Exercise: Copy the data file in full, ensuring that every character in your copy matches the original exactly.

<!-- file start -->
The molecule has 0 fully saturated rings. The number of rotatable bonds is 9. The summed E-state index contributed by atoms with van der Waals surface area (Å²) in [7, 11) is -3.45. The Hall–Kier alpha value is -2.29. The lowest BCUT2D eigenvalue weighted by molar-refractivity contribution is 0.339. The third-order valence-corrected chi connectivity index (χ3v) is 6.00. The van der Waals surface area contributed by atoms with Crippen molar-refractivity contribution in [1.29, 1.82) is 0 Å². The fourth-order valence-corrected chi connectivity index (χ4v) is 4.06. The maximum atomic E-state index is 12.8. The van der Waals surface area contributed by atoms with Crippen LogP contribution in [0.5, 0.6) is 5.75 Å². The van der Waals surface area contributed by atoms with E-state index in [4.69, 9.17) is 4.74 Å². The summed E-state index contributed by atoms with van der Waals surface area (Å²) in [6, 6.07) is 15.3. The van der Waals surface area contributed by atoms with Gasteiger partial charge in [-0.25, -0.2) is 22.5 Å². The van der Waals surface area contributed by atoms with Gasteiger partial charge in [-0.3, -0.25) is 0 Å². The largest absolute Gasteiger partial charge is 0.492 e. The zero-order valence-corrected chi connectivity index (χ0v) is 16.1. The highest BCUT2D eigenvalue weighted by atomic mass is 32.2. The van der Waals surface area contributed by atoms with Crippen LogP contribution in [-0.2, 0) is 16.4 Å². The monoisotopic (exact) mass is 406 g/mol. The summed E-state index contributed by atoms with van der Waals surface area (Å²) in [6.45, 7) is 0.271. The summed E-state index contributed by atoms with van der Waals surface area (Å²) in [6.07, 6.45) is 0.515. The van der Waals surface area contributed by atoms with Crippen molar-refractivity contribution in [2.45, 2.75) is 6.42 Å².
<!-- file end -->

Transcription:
The molecule has 0 fully saturated rings. The number of rotatable bonds is 9. The summed E-state index contributed by atoms with van der Waals surface area (Å²) in [7, 11) is -3.45. The Hall–Kier alpha value is -2.29. The lowest BCUT2D eigenvalue weighted by molar-refractivity contribution is 0.339. The third-order valence-corrected chi connectivity index (χ3v) is 6.00. The van der Waals surface area contributed by atoms with Crippen molar-refractivity contribution in [1.29, 1.82) is 0 Å². The fourth-order valence-corrected chi connectivity index (χ4v) is 4.06. The maximum atomic E-state index is 12.8. The van der Waals surface area contributed by atoms with Crippen LogP contribution in [0.5, 0.6) is 5.75 Å². The van der Waals surface area contributed by atoms with E-state index in [4.69, 9.17) is 4.74 Å². The summed E-state index contributed by atoms with van der Waals surface area (Å²) in [6, 6.07) is 15.3. The van der Waals surface area contributed by atoms with Gasteiger partial charge in [-0.25, -0.2) is 22.5 Å². The van der Waals surface area contributed by atoms with Gasteiger partial charge in [-0.3, -0.25) is 0 Å². The largest absolute Gasteiger partial charge is 0.492 e. The zero-order valence-corrected chi connectivity index (χ0v) is 16.1. The highest BCUT2D eigenvalue weighted by atomic mass is 32.2. The van der Waals surface area contributed by atoms with Crippen LogP contribution in [-0.2, 0) is 16.4 Å². The monoisotopic (exact) mass is 406 g/mol. The summed E-state index contributed by atoms with van der Waals surface area (Å²) in [6.45, 7) is 0.271. The summed E-state index contributed by atoms with van der Waals surface area (Å²) in [6.07, 6.45) is 0.515. The van der Waals surface area contributed by atoms with Crippen molar-refractivity contribution in [2.45, 2.75) is 6.42 Å².